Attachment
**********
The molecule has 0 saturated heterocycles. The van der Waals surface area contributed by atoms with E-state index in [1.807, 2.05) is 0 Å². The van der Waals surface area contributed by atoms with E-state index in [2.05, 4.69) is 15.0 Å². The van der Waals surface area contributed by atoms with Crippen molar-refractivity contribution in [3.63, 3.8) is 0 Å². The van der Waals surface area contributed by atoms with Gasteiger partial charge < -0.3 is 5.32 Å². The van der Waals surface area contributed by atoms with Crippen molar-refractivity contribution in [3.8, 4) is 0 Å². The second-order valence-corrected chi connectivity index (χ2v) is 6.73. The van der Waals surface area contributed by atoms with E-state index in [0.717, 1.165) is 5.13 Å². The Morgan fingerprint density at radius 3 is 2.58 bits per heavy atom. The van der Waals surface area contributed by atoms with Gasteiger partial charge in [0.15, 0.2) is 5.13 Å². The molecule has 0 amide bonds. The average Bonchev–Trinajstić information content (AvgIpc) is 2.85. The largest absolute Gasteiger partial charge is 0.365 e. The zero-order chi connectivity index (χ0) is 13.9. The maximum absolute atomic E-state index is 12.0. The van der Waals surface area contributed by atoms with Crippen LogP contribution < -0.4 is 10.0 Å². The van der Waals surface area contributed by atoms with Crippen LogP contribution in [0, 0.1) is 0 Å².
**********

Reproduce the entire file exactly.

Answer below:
The molecule has 0 saturated heterocycles. The van der Waals surface area contributed by atoms with E-state index in [1.807, 2.05) is 0 Å². The van der Waals surface area contributed by atoms with E-state index in [2.05, 4.69) is 15.0 Å². The van der Waals surface area contributed by atoms with Crippen molar-refractivity contribution in [3.63, 3.8) is 0 Å². The van der Waals surface area contributed by atoms with Gasteiger partial charge < -0.3 is 5.32 Å². The van der Waals surface area contributed by atoms with Crippen molar-refractivity contribution in [3.8, 4) is 0 Å². The second-order valence-corrected chi connectivity index (χ2v) is 6.73. The van der Waals surface area contributed by atoms with E-state index in [0.717, 1.165) is 5.13 Å². The Morgan fingerprint density at radius 3 is 2.58 bits per heavy atom. The van der Waals surface area contributed by atoms with Gasteiger partial charge in [0.15, 0.2) is 5.13 Å². The molecule has 0 amide bonds. The average Bonchev–Trinajstić information content (AvgIpc) is 2.85. The largest absolute Gasteiger partial charge is 0.365 e. The zero-order chi connectivity index (χ0) is 13.9. The maximum absolute atomic E-state index is 12.0. The van der Waals surface area contributed by atoms with Crippen LogP contribution < -0.4 is 10.0 Å². The van der Waals surface area contributed by atoms with Crippen LogP contribution in [0, 0.1) is 0 Å².